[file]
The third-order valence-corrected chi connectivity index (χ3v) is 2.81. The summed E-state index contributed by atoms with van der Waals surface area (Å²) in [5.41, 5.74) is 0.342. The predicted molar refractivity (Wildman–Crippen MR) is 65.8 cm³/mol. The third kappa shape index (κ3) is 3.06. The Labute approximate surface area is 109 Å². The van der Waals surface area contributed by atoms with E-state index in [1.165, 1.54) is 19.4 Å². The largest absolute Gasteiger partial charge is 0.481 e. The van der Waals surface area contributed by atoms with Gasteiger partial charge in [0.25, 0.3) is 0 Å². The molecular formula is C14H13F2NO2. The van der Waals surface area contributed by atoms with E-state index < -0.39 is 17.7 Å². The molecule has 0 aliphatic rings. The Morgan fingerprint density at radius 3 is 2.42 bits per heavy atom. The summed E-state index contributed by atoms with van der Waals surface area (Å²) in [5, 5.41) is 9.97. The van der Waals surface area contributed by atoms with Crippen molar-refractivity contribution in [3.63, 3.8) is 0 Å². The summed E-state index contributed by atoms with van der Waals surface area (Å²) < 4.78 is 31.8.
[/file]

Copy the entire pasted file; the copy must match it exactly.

The third-order valence-corrected chi connectivity index (χ3v) is 2.81. The summed E-state index contributed by atoms with van der Waals surface area (Å²) in [5.41, 5.74) is 0.342. The predicted molar refractivity (Wildman–Crippen MR) is 65.8 cm³/mol. The third kappa shape index (κ3) is 3.06. The Labute approximate surface area is 109 Å². The van der Waals surface area contributed by atoms with E-state index in [1.165, 1.54) is 19.4 Å². The largest absolute Gasteiger partial charge is 0.481 e. The van der Waals surface area contributed by atoms with Gasteiger partial charge in [0.25, 0.3) is 0 Å². The molecular formula is C14H13F2NO2. The van der Waals surface area contributed by atoms with E-state index < -0.39 is 17.7 Å². The molecule has 0 aliphatic rings. The Morgan fingerprint density at radius 3 is 2.42 bits per heavy atom. The summed E-state index contributed by atoms with van der Waals surface area (Å²) in [5, 5.41) is 9.97. The van der Waals surface area contributed by atoms with Crippen molar-refractivity contribution in [3.63, 3.8) is 0 Å². The summed E-state index contributed by atoms with van der Waals surface area (Å²) < 4.78 is 31.8.